Catalyst Awardee

Project Description

Can Gait Parameters Obtained Through 3D-printed Smart Insole/Footwear Predict Mild Cognitive Impairment?

A/Prof Reshma A Merchant, MBChB(Edin), FRCP (Lond) | National University of Singapore (NUS); Ms Chia Lye Peng | FlexoSense; A/Prof Ho Pei, Jackie | NUS
Competition Sponsor: Ministry of Health and National Research Foundation of Singapore
Awardee year: 2022


By 2050, 135 million will be suffering from dementia and there is no cure to date. Mild cognitive impairment (MCI) is a transitional phase of cognitive decline between normal aging and dementia, and a known precursor of dementia. MCI is prevalent in 20-30% of adults where more than 60% of the individuals will progress to dementia in their lifetimes. While dementia may be irreversible, progression of MCI to dementia can be delayed or prevented through lifestyle modification such as diet, exercise, lifelong learning, hearing and vision restoration and chronic disease management.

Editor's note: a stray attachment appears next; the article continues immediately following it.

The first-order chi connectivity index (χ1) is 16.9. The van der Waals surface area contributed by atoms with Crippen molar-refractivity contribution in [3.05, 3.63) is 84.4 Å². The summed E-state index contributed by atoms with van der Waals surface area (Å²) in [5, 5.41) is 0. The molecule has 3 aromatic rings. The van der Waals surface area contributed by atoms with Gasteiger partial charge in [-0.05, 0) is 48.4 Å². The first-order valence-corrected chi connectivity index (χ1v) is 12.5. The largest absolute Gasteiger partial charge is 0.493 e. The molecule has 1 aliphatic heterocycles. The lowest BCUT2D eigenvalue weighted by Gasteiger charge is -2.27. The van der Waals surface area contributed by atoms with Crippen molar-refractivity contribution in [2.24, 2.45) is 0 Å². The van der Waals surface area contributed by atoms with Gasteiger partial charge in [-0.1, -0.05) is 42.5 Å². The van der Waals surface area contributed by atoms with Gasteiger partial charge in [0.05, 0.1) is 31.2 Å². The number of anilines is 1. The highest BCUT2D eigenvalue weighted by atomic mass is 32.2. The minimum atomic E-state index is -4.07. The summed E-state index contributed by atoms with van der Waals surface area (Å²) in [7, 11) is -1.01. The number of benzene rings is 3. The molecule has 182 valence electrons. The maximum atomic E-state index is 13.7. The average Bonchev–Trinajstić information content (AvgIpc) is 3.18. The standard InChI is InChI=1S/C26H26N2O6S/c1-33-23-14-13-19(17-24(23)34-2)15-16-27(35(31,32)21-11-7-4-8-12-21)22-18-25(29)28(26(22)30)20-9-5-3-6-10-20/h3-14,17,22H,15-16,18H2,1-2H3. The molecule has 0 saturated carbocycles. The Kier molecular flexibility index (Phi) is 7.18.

Gait and cognition share a common neural pathway, and any neurodegenerative processes will affect both simultaneously. The crux of our idea is to assess gait and balance variability for healthy and those with MCI through smart 3D-printed insole/footwear with an embedded pressure sensor layer. Identification of these signature hallmarks may enable early identification of those at risk, and with appropriate preventive efforts, possibility of preventing or delaying the onset of dementia.

While it is known that gait speed decline can precede dementia by 10 years, progression of gait pattern and balance changes in older adults with MCI has been under investigated. The personalised 3D-printed smart insole/footwear has the potential to be used at population level for early identification of MCI, and other related conditions such as frailty and sarcopenia where all are precursors for dementia and disability.   Our hypothesis being MCI and healthy controls can be differentiated through gait pattern variability and postural control.

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